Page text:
The West Midlands has a well established training pathway for both Core and Higher trainees. This is continually reviewed in accordance with RcPsych guidance to ensure that trainees are provided with the highest quality of training.
Over the past couple of years, psychiatry has been a popular choice amongst Foundation year trainees over taking other specialities with a 100% fill rate. The West Midlands School of Psychiatry offers streams of about 50 trainees per annum in the core training grade.
The clinical experience is augmented by the Birmingham MRCPsych course for core trainees. The course follows the RcPsych criteria for examinations with lectures provided by Consultants and UK leading experts in their sub-specialties. Additional leadership workshops help develop key management skills for the future. There is also the provision for practical skills sessions and small group teaching preparing trainees for the CASC examination. This programme has evolved over the years using professional actors and Consultants to recreate a MOCK style format. Audit and QI projects are plentiful in psychiatry and this is a rapidly expanding area with chances to also participate in research/academic programmes.
There are plenty of opportunities within core training to experience multiple sub specialities provided in the West Midlands area. The Barberry in South Birmingham is a national centre for mental health. The West Midlands covers a vast area from Stoke on Trent to the North and Worcester to the South. It is possible to move within this geographical location to gain experience in a specific specialty. This can be discussed with Educational supervisors and TPDs.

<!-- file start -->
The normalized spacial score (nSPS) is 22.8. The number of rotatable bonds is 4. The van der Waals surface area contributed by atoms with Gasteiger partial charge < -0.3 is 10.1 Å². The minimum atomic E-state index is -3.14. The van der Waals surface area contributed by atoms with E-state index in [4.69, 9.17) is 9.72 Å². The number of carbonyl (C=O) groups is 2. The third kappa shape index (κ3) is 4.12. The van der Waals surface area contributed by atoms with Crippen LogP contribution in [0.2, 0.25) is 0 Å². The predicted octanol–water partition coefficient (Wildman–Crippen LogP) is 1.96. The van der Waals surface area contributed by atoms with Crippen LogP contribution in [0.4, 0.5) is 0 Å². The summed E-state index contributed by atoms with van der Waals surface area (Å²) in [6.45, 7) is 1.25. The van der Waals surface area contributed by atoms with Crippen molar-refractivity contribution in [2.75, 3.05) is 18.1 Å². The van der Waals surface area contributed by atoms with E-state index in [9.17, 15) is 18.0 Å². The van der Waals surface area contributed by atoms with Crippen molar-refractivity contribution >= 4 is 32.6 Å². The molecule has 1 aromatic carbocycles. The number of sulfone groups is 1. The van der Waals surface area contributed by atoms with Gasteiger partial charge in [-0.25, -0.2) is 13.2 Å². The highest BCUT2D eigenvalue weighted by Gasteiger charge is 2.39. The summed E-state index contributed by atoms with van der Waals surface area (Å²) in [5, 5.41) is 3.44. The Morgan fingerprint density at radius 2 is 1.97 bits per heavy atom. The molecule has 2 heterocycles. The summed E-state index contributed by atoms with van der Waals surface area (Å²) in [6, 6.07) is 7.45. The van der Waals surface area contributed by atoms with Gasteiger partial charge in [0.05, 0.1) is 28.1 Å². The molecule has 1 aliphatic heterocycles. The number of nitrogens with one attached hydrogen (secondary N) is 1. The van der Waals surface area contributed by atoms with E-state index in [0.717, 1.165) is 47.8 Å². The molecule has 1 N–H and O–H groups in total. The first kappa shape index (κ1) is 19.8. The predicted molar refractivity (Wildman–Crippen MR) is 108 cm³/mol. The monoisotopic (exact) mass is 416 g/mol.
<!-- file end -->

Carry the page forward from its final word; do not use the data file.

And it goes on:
Trainees in Higher Specialist Training have time allocated in their job schedule to undertake special interests. In recent years many have taken advantage of the programmes offered by local universities (e.g. Birmingham, Keele, Warwick) including Masters programmes in gerontology, geriatric psychiatry, neuropsychiatry, forensic psychiatry and general psychiatry. Other local and national programmes include leadership and medical education which can be undertaken.
The West Midlands has a strong history of providing training for those seeking less than full-time training and this will continue to be a feature for the school. There is an allocated lead and the same opportunities provided as those that are completing full time training. This makes psychiatry a very flexible programme taking into account trainees with children and other responsibilities.